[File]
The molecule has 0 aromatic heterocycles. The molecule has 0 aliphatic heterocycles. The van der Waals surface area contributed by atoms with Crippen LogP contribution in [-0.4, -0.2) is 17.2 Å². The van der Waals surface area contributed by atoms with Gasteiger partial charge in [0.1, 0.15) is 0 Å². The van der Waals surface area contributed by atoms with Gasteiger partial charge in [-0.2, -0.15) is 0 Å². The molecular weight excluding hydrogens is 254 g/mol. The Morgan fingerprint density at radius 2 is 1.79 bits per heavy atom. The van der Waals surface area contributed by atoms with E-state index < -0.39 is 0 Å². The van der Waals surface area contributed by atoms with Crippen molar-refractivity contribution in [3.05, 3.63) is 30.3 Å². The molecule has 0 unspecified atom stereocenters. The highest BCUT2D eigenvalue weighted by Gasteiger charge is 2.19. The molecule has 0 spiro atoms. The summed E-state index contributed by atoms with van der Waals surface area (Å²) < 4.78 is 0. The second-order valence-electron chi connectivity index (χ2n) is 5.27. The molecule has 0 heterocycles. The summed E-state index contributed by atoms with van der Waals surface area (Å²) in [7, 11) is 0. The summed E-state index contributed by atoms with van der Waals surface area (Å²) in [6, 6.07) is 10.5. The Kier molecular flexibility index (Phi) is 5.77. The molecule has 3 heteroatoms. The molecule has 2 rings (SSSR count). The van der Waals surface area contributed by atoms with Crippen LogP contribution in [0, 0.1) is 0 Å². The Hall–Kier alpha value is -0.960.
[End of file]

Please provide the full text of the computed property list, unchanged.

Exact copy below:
The molecule has 0 aromatic heterocycles. The molecule has 0 aliphatic heterocycles. The van der Waals surface area contributed by atoms with Crippen LogP contribution in [-0.4, -0.2) is 17.2 Å². The van der Waals surface area contributed by atoms with Gasteiger partial charge in [0.1, 0.15) is 0 Å². The van der Waals surface area contributed by atoms with Gasteiger partial charge in [-0.2, -0.15) is 0 Å². The molecular weight excluding hydrogens is 254 g/mol. The Morgan fingerprint density at radius 2 is 1.79 bits per heavy atom. The van der Waals surface area contributed by atoms with E-state index < -0.39 is 0 Å². The van der Waals surface area contributed by atoms with Crippen molar-refractivity contribution in [3.05, 3.63) is 30.3 Å². The molecule has 0 unspecified atom stereocenters. The highest BCUT2D eigenvalue weighted by Gasteiger charge is 2.19. The molecule has 0 spiro atoms. The summed E-state index contributed by atoms with van der Waals surface area (Å²) < 4.78 is 0. The second-order valence-electron chi connectivity index (χ2n) is 5.27. The molecule has 0 heterocycles. The summed E-state index contributed by atoms with van der Waals surface area (Å²) in [7, 11) is 0. The summed E-state index contributed by atoms with van der Waals surface area (Å²) in [6, 6.07) is 10.5. The Kier molecular flexibility index (Phi) is 5.77. The molecule has 3 heteroatoms. The molecule has 2 rings (SSSR count). The van der Waals surface area contributed by atoms with Crippen LogP contribution in [0, 0.1) is 0 Å². The Hall–Kier alpha value is -0.960.